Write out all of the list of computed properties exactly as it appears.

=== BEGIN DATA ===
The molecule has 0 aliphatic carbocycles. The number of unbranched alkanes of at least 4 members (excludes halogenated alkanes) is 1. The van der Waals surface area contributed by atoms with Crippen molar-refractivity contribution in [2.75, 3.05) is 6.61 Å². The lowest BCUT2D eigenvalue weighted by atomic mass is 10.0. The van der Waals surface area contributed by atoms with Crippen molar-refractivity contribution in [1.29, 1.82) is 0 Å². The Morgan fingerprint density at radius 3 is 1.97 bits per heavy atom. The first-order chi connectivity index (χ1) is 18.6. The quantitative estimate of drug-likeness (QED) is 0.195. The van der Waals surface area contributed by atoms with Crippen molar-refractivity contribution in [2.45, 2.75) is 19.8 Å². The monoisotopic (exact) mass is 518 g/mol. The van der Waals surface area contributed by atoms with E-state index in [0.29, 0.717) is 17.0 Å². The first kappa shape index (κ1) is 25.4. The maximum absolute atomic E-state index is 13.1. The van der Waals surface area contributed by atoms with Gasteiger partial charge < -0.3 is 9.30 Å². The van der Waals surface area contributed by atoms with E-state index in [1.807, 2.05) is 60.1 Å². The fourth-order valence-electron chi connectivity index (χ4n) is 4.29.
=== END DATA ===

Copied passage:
The molecule has 0 aliphatic carbocycles. The number of unbranched alkanes of at least 4 members (excludes halogenated alkanes) is 1. The van der Waals surface area contributed by atoms with Crippen molar-refractivity contribution in [2.75, 3.05) is 6.61 Å². The lowest BCUT2D eigenvalue weighted by atomic mass is 10.0. The van der Waals surface area contributed by atoms with Crippen molar-refractivity contribution in [1.29, 1.82) is 0 Å². The Morgan fingerprint density at radius 3 is 1.97 bits per heavy atom. The first-order chi connectivity index (χ1) is 18.6. The quantitative estimate of drug-likeness (QED) is 0.195. The van der Waals surface area contributed by atoms with Crippen molar-refractivity contribution in [2.45, 2.75) is 19.8 Å². The monoisotopic (exact) mass is 518 g/mol. The van der Waals surface area contributed by atoms with E-state index in [0.29, 0.717) is 17.0 Å². The first kappa shape index (κ1) is 25.4. The maximum absolute atomic E-state index is 13.1. The van der Waals surface area contributed by atoms with Gasteiger partial charge < -0.3 is 9.30 Å². The van der Waals surface area contributed by atoms with E-state index in [1.807, 2.05) is 60.1 Å². The fourth-order valence-electron chi connectivity index (χ4n) is 4.29.